32-bit platforms have a number of limitations which are increasingly a source of frustration to developers of large applications, such as databases, who wish to take advantage of advances in computer hardware. There is much discussion today in the computer industry about the barrier presented by 32-bit addresses. 32-bit pointers can only address 4GB of virtual address space. There are ways of overcoming this limitation, but application development is more complicated and performance is significantly reduced. Until recently the size of a data file could not exceed 4GB. However, the 4GB file size limitation was overcome by the Large File Summit extensions which are included in XSH, Issue 5.

Disk storage has been improving in real density at the rate of 70% compounded annually, and drives of 8GB and larger are readily available. Memory prices have not dropped as sharply, but 64MB chips are readily available. CPU processing power continues to increase by about 50% every 18 months, providing the power to process ever larger quantities of data. This conjunction of technological forces, along with the continued demand for systems capable of supporting ever larger databases and simulation models and full-motion video, have generated requirements for support of larger addressing structures.

A number of 64-bit processors are now available, and the transition from 32-bit to 64-bit architectures is rapidly occurring amongst all the major hardware vendors. 64-bit UNIX platforms do not suffer from the file size or flat address space limitations of 32-bit platforms. Applications can access files that occupy terabytes of disk space because 64-bit file offsets are possible. Similarly, applications can now theoretically access terabytes of memory because pointers can be 64 bits. More physical memory results in faster operations. The performance of memory-mapped file access, caching, and swapping, is greatly improved. 64-bit virtual addresses simplify the design of large applications. All the major database vendors now support 64-bit platforms because of dramatically improved performance for very large database applications available on very large memory (VLM) systems.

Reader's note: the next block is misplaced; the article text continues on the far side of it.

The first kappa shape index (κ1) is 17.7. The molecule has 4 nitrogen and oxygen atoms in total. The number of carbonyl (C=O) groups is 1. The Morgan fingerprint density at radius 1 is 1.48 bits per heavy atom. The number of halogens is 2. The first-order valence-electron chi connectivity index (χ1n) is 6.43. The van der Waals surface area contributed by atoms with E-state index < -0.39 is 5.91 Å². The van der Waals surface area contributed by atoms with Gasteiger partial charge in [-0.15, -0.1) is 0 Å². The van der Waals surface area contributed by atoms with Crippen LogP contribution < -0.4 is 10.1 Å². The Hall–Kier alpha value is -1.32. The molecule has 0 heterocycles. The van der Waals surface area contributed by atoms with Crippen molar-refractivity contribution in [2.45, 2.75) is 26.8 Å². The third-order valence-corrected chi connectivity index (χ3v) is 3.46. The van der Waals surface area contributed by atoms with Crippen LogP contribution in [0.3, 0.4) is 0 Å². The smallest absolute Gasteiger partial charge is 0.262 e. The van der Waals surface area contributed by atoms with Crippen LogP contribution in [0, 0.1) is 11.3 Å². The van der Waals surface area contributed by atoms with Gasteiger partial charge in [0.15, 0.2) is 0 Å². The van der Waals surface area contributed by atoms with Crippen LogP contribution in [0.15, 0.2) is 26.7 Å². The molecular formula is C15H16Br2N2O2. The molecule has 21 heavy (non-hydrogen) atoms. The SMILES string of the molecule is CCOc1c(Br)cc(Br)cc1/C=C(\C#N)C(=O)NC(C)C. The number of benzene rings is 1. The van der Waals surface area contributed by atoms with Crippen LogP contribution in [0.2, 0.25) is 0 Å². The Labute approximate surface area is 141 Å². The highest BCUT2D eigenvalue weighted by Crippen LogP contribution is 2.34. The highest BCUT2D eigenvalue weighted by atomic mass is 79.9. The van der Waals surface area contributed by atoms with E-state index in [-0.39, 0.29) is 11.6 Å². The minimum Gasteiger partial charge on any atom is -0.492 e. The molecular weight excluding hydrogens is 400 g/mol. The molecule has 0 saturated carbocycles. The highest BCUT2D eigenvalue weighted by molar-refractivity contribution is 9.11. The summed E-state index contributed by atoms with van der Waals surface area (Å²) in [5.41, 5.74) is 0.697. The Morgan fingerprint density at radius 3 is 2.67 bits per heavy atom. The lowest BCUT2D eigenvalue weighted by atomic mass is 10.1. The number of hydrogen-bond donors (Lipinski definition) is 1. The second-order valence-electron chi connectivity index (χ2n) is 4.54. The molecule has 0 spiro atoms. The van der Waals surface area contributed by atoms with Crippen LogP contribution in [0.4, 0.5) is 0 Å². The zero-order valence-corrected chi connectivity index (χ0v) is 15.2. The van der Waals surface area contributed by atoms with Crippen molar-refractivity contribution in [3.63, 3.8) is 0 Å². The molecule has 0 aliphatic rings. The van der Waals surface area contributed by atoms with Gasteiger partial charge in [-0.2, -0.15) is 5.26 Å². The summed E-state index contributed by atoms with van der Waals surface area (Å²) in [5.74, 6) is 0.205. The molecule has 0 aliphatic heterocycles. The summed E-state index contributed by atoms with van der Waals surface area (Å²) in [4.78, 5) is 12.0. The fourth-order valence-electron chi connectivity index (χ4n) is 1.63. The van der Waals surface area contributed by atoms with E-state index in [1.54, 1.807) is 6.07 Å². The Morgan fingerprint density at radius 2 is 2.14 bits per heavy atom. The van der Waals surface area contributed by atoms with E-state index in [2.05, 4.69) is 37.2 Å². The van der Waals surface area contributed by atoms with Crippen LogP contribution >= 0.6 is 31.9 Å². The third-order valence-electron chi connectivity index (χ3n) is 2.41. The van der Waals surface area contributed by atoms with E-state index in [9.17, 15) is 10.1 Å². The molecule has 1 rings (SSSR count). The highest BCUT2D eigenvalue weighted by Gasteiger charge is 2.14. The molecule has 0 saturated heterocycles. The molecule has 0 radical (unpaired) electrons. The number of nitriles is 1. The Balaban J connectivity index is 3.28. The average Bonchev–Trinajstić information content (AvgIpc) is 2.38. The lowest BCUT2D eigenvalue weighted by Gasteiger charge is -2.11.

The world is currently dominated by 32-bit computers, a situation that is likely to continue to exist for the near future. These computers run 16 or 32-bit applications or some mixture of the two. Meanwhile, 64-bit computers will run 32-bit code, 64-bit code, or mixtures of the two (and perhaps even some 16-bit code). New 64-bit applications and operating systems must integrate smoothly into this environment. Key issues facing the computing industry are the interchange of data between 64 and 32-bit systems (in some cases on the same system) and the cost of maintaining software in both environments. Such interchange is especially needed for large application suites such as database systems, where one may want to distribute most of the applications as 32-bit binaries that run across a large installed base, but be able to choose 64-bits for a few crucial applications.